New York, Massachusetts, Marijuana discussed on Brian Lehrer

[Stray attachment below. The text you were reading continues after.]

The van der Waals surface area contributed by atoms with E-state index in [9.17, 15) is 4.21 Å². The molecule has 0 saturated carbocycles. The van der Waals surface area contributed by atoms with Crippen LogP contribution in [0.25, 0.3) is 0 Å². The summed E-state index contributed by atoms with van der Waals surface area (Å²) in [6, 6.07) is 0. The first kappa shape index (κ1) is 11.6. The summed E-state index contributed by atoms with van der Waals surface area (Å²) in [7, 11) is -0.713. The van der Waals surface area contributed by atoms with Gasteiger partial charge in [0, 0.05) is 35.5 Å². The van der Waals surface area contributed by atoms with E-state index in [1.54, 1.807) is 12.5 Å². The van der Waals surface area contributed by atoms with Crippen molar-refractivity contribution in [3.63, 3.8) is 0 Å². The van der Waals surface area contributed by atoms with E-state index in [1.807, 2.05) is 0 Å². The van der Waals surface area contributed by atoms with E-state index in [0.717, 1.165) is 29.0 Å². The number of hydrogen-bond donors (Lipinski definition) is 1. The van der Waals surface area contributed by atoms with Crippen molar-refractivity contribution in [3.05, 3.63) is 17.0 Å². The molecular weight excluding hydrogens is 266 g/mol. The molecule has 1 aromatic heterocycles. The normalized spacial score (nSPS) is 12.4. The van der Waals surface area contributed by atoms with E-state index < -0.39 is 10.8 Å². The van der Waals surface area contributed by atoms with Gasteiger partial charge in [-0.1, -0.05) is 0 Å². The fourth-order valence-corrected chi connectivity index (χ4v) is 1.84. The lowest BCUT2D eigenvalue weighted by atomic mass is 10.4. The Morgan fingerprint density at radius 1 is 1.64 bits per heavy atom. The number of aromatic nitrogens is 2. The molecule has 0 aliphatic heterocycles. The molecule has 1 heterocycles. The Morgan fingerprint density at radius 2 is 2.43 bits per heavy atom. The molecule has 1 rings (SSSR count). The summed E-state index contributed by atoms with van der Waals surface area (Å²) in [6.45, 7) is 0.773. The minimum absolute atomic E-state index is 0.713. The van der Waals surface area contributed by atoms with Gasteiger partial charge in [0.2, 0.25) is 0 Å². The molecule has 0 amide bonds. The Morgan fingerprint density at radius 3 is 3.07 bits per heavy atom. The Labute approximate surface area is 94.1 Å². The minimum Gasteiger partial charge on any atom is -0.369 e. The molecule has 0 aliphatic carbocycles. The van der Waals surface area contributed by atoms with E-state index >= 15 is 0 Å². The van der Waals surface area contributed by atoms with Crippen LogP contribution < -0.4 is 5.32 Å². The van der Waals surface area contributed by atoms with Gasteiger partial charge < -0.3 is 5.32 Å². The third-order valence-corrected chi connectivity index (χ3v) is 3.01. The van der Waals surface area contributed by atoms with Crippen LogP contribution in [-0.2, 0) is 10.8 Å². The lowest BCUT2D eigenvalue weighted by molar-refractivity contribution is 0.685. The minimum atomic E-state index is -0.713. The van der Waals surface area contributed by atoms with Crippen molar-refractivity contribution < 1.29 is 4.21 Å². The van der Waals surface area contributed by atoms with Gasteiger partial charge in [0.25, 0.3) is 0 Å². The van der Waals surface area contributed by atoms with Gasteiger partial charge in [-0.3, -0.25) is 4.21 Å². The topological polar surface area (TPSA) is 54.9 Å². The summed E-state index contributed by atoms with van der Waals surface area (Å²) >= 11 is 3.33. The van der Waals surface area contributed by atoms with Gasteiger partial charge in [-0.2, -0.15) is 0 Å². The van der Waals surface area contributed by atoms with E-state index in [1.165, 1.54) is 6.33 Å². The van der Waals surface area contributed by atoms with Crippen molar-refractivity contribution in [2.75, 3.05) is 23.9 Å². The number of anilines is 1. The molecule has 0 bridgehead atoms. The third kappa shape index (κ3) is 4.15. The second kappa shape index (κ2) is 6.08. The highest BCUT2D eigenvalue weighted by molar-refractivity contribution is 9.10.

New York, Sheldon, you're on WNYC. Where's the Ruka farms? It's located in Canada Hari New York for ninety west about forty miles west of Albany. Thank you for calling in. What would you like to add? Yes. I wanted to discuss the current legislation with, you know, recreational use on New York state, then I mean concern is like a lot of times. I'm just hearing this Barrett of about people of color, not being able to raise funds and have money to compete in the industry, and I think that's just entirely false. There's plenty of successful people of color that kick it involved in this industry, and you know, rival others in the industry, and you know, it should be up to us to reach down and help our own community. So you don't want the government that narrative is actually coming from. That's not the narrative that I expose what I explosives that. You cannot give all the licenses to someone who is outside of the community. You have to provide an opportunity for so many people who are in the community to have access to those license. I agree people colored some a lot of people have money. In fact, we will be. Successful. If we're able to bring the two billion dollar underground market above ground day to day one best to go to we're trying to reach better than mean. People don't have access to resources, but it does mean that they couldn't need to have some training some business training, they need maybe know, how to write a business plan. They even know how to get support in figuring out how to apply for the state's licenses. There are a number of ways that you can set up operations to assist people in moving themselves into legal business. That's what we're talking about. We're not suggesting that the government should set up opportunities to hand out money to people to start a business. That's the wrong narrative. And quite frankly, I take offense that whoever said it and so Commissioner title for Massachusetts. What would you add to this piece of the conversation given that in Massachusetts so far? The stat you cited was that of a hundred thirty eight licenses for marijuana related businesses. So far only three have gone to people of color. Well, it's twenty nine hundred and we need to have minority owned businesses women owned businesses. I don't own businesses and farmer owned businesses. That's just part of the strength in the vibrancy of the industry. But I would say also I completely agree with the majority leader in that one of the goals here is to take that vibrancy and innovation and resourcefulness that we see in disproportionately harm communities and add training as necessary. So that they can be successful. In other words to make it fair. If my parents was incarcerated for a drug offense. And you're a parent has a trust fund. Let's balance it out. So that if we have equal skills and ambition that it's fair to both of us in ocean port on WNYC. Hi, diane. Diane. We have you. Diane delay have your location. Right. Are you an ocean port New Jersey? I guess we don't have Diane. Let's try try one more time. Hi, Diane, man. Maybe we have you there. Hi did offer speakerphone if you would. Okay. So we can hear you. Well, pick up your set. And then everybody will be able to hear you. We're here. Diane give it a shot. All right. I don't know what the problem is. We'll try to get back to her. She going to apologize as well. We're in the middle of session and do a couple of votes on the floor that I personally need to go take. So I'm going away off. And thank you very much for the opportunity. Nice to hear your voice. Again tile. It's been awhile since we first minute. The first hearing New York hailed some years ago. So you all have a great day. And thank you for your conversation on this, very important topic. Thank you very much for being part of it. And let's go to our next caller as we continue with the Massachusetts marijuana control Commissioner Shalini title and see what we can learn I should say cannabis control commission and Kellyanne Putnam valley, New York WNYC. Hi, kelly. Hi, brian. Thanks for having me on. I'm so sorry that Senator people Stokes had to get off before my call someone by we do, you know, I I work for Sam New York. I'm a field organizer here in New York. And we're very concerned about what Hoyle man river do as negligible consequences of commercial legalisation. I think that needs to be taken much more seriously when you look at the data from other states about the negative consequences of commercialization. It's it's not negligible. So listeners know that acronym that used which is Sam that's smart approaches to marijuana right? And you're gonna meet Kevin tomorrow. I understand which is fantastic. And I and there's people up in buffalo who are trying to get with Senator people Stokes and try to educate her on on this matter, and we fully understand the need for decriminalization. And and that's what we support commercial legalisation is not going to give her what she wants. I think it's naive. And I think our guest from Massachusetts can support that in a way that there's big money behind this and to compete in that kind of industry requires loans and startup funds that minority communities don't necessarily have. But here's the other piece of this that we want to you know, kinda hammer home is that these communities. Also, you know have the most to lose when it comes in adding adding another addictive substance into the world. And you know, we'll Jones is is a wonderful person. To talk about it. I don't wanna turn this debate over legalization versus decriminalization. Which is in fact, exactly what we're going to have with your colleague on Friday. But but Kelly, I I appreciate your call. And and why if you're worried about the money behind the lobbyists for the big marijuana industry companies? Why would you not be as worried about the black market with you know, the violence in the black market from decriminalization? Right. Well, see, here's the thing is, you know, it doesn't it doesn't change the black market continues to thrive in states that have legalized. Okay. And there's reasons for that. So when you look at the data on what's what's happening in Oregon, Colorado and these other states on California and the black market. It's not good commercial legalisation is not fixing that problem. As a matter of fact, it's making it worse than we're gonna. Again, I'm going to leave it there. And we will pick that up and explore that further on Friday, we're when we're going to have debate and the green space, in fact between legalization advocate and decriminalization advocate on exactly the lines that Kelly Putnam valley was just calling about so Kelly. Thank you very much Commissioner, let me let me ask you for some background politically on the process of getting to legalization in Massachusetts. What New York and New Jersey? Might do which I don't know if it's been done anywhere before is actually have the legislatures pass a law, Massachusetts like the state out west had a referendum, right? Right. We had a referendum in two thousand sixteen. But then the legislature actually rewrote it the following summer creating the commission and strengthening many of the equity provisions I actually like to address one of the points from the previous call quickly. So the idea of adding another addictive substance is very disingenuous in Massachusetts baseline data shows that one in five adults use cannabis before legalization. I'm sure the statistics are similar in New York. We're not adding a substance the idea of regulating is to allow consumers to have tested product from a regulated store by do. Find it interesting. No matter how you feel about legalisation people tend to agree that we don't want to see an industry that's dominated by a few big exploitation of players. So I think that's something that we all have in common. We had the. The just finish that point or further that point a little bit. We had a guest last week who said he favors decriminalization as opposed to legalization because what he doesn't want is another legal industry like the alcohol industry pushing an addictive substance on people getting out there with advocating and saying use this use this use more of this use are one of this because that's going to create more harm than the current black market. But let it be decriminalised. So absolutely nobody wants to see another big alcohol. Nobody wants to see another big tobacco. That's why we have very strict advertising regulations inventory tracking testing regulations. The idea that the way to address that is through decriminalization and no regulation whatsoever. Is completely contradictory to the goal last question. And it's another social Justice question. How far has Massachusetts come on expunge mint or the ceiling of records of people who've had marijuana conviction in the past? So we do have expunge -ment for cannabis convictions. It's not automatic. But it's allowed the repetition. I recently wrote a recommendation of ten equity must have in any Bill, and I included automatic expunge, man. I think it needs to be done in the same lie at the same time as legalization. So that people with past convictions can move forward in their life without having held against them. My guest has been selene title Commissioner of the Massachusetts cannabis control commission, and we heard earlier from crystal peoples Stokes democratic majority leader of the New York state assembly. Thanks so much Commissioner for joining us. We we learned a lot from you today. And we'll see how much the experience of Massachusetts. So far can inform the debate still to come in new New York, New jersey. Thank you very much. Thank you for having me Brian Lehrer on WNYC. Emily Basilan next.